How Omega-3 Fights Coronary Heart Disease

Jul 25, 2019

Introduction

Ever experience the wound is warm to the touch? Or swollen and redness around the cuts? These are the signs and symptoms of inflammation that is happening inside the body. Inflammation is the body’s way of protecting itself from infection, illness, and injury. There are two types of inflammation [1]:

 

Acute Inflammation Chronic Inflammation
• ‘Good’ type • ‘Bad’ type
• Short-term • Long-term
• Protects against further damage and
helps body to recover
• Linked with a range of diseases

 

Both types of inflammation are helping the body to remove damaged cells, viruses, bacteria, and heal itself. However, sometimes, inflammation can persist longer than necessary, which is called chronic inflammation that causing more harm than benefit. Chronic inflammation is thought to be the cause of many chronic diseases, including Coronary Heart Disease (CHD). Prolonged inflammation may promote the growth of plaques, loosen plaque in your arteries and trigger blood clots — the primary cause of heart attacks and strokes [2] but it is preventable. There are lots of remedies in the market to help in preventing CHD, and the most common one is Omega-3 from fish oil.

How Omega-3 helps in preventing CHD?
 

REDUCE SYMPTOMS AS BELOW:

Inflammation


Omega-3 has shown to have a suppressing effect on the chemicals that will induce inflammation in our body [3]. Hence, omega-3 may contribute to their anti-inflammatory property towards the inflamed site of atherosclerosis.

 

Triglycerides level


High levels of triglycerides have been linked with atherosclerotic plaque build-up in the artery walls that increases the risk of CHD. Studies have shown that omega-3 tend to reduce triglycerides level by reducing the secretion from the liver [4].

 

Risk for abnormal heart rhythm


Other than anti-inflammation property, omega-3 also helps in regulating the heartbeats that able to prevent the sudden death that causes by loss of heart function [5].

Blood pressure


High blood pressure will exert extra forces to the artery walls and damage the arteries, which can lead to atherosclerotic plaque buildup. However, a high dosage of omega-3 was shown to affect on lowering heart rate that can prevent the unstable plaque rupture [6].

 

American Heart Association (AHA) recommends a healthy individual to consume at least two servings of fatty fish weekly. However, the consumption of fatty fish may be easier said than done in Malaysia, as it may be a financial burden for some families. Moreover, some may not consume fish regularly due to the fishy taste or the fishbone. Hence, supplementation is one of the alternatives to load up the omega-3 intake. Look for supplement contains double the amount of active ingredient (EPA + DHA) in one capsule compared to standard strength fish oil.  This convenient dosage helps you to achieve Omega-3 requirement easily and have better compliance. If you are not a huge fan of the fishy taste, fret not, there is a product with improved the palatability with better taste and color, providing the maximum benefits of omega-3 fatty acids with an optimum combination of cost and quality.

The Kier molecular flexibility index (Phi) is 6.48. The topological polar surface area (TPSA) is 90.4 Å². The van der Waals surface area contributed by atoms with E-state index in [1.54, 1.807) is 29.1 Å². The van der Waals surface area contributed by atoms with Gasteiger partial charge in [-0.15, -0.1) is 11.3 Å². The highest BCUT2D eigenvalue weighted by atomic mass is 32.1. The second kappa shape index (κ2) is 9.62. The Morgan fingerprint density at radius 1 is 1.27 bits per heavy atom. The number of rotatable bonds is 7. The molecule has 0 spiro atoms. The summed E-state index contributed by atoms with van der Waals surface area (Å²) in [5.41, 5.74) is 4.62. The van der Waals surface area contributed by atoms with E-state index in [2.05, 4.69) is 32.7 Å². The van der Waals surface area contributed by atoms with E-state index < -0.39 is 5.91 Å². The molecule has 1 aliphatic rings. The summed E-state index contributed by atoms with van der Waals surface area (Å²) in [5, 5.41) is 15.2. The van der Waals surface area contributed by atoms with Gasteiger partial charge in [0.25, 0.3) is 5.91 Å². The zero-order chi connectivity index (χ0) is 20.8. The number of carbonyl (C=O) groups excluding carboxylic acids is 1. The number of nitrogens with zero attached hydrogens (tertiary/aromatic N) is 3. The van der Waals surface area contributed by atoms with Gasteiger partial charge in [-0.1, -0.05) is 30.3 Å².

References
 
  1. https://www.heartfoundation.org.nz/about-us/news/blogs/food-and-inflammation
  2. Danielle Swanson, Robert Block, Shaker A. Mousa, Omega-3 Fatty Acids EPA and DHA: Health Benefits Throughout Life, Advances in Nutrition, Volume 3, Issue 1, January 2012, Pages 1–7, https://doi.org/10.3945/an.111.000893
  3. Calder PC. The role of marine omega‐3 (n‐3) fatty acids in inflammatory processes, atherosclerosis and plaque stability. Molecular nutrition & food research. 2012 Jul;56(7):1073-80.
  4. Bäck M. Omega-3 fatty acids in atherosclerosis and coronary artery disease. Future science OA. 2017 Oct 5;3(4): FSO236.
  5. Kang JX. Reduction of heart rate by omega-3 fatty acids and the potential underlying mechanisms. Frontiers in physiology. 2012 Oct 30;3:416.
  6. Liu JC, Conklin SM, Manuck SB, Yao JK, Muldoon MF. Long-chain omega-3 fatty acids and blood pressure. American journal of hypertension. 2011 Oct 1;24(10):1121-6.